Villa Valmarana ai Nani
The seventeenth-century villa Valmarana ‘ai Nani’ is undoubtedly one of the most significant monuments in Veneto.
Characteristic for the wall enclosure surmounted by a row of dwarf statues, it contains in the entrance hall and in the four rooms on the main floor of the main building, one of the most significant jewels of Italian art: the pictorial cycle of the ‘rooms of Tasso , work by Giambattista Tiepolo and his son Giandomenico.
The frescoes tell the story of Rinaldo and Armida and constitute the most magical of the three cycles that Tiepolo dedicated to Torquato Tasso’s poem. The stories of the Liberated Jerusalem are rendered in a rarefied and luminous atmosphere, the scenes have traits of refined sensuality, with an amazing chromatic range and inserted in bare walls by architectural systems.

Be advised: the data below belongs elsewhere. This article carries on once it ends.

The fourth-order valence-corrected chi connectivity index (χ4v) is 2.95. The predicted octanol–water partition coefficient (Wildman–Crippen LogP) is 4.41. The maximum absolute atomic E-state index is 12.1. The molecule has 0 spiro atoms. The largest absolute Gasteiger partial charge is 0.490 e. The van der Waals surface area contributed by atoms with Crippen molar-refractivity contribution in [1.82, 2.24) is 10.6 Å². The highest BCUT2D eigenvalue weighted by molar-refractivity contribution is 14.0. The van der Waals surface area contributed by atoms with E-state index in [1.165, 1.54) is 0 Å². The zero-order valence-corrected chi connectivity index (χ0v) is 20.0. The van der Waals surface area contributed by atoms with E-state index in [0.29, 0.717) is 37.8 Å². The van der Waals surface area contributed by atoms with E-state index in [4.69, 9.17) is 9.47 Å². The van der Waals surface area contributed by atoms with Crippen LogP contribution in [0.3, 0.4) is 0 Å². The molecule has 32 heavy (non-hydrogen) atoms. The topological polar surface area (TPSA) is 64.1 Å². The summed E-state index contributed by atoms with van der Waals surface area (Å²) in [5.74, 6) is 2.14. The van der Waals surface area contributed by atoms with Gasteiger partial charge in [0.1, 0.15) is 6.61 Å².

In the guesthouse, the rooms are frescoed by Giandomenico and already describe the new paths of romantic painting, but they are not able to overwhelm as the figures painted by his father do. The comparison is illuminating to understand emotionally that the frescoes framed on the optical illusions of colonnades are probably one of the cycles that closes the history of Italian painting: magic and swan song, an attempt to stop time.
Legend has it that the rich Giustino Valmarana, in order not to create psychological traumas to his beloved daughter, surrounded her with short-lived servants and had the garden statues sculpted in the shape of dwarfs.
The guesthouse is a small museum of eighteenth and nineteenth century objects, books, clothes and costumes.
Church of San Lorenzo
The Church of San Lorenzo, which also includes the cloisters and the garden, is one of the most remarkable religious complexes in Vicenza, its construction began in 1280 on behalf of the Friars Minor Conventual.